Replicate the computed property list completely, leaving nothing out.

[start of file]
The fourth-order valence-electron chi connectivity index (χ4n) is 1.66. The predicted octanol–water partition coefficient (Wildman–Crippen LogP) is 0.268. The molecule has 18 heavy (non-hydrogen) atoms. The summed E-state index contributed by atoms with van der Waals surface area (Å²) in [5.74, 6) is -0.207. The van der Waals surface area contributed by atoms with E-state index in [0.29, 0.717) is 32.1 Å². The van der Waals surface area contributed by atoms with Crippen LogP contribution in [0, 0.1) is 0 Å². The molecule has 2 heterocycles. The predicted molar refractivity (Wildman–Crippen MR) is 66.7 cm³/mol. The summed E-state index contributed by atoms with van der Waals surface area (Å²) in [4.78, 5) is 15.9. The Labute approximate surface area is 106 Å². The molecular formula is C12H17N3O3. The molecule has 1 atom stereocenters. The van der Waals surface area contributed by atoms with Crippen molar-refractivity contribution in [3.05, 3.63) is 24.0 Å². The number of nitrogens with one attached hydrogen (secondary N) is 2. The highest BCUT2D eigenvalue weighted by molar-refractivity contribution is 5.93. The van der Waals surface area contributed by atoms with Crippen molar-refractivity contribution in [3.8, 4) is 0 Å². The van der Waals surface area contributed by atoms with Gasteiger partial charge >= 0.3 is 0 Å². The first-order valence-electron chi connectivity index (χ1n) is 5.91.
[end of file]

The fourth-order valence-electron chi connectivity index (χ4n) is 1.66. The predicted octanol–water partition coefficient (Wildman–Crippen LogP) is 0.268. The molecule has 18 heavy (non-hydrogen) atoms. The summed E-state index contributed by atoms with van der Waals surface area (Å²) in [5.74, 6) is -0.207. The van der Waals surface area contributed by atoms with E-state index in [0.29, 0.717) is 32.1 Å². The van der Waals surface area contributed by atoms with Crippen LogP contribution in [0, 0.1) is 0 Å². The molecule has 2 heterocycles. The predicted molar refractivity (Wildman–Crippen MR) is 66.7 cm³/mol. The summed E-state index contributed by atoms with van der Waals surface area (Å²) in [4.78, 5) is 15.9. The Labute approximate surface area is 106 Å². The molecular formula is C12H17N3O3. The molecule has 1 atom stereocenters. The van der Waals surface area contributed by atoms with Crippen molar-refractivity contribution in [3.05, 3.63) is 24.0 Å². The number of nitrogens with one attached hydrogen (secondary N) is 2. The highest BCUT2D eigenvalue weighted by molar-refractivity contribution is 5.93. The van der Waals surface area contributed by atoms with Crippen molar-refractivity contribution in [3.8, 4) is 0 Å². The van der Waals surface area contributed by atoms with Gasteiger partial charge >= 0.3 is 0 Å². The first-order valence-electron chi connectivity index (χ1n) is 5.91.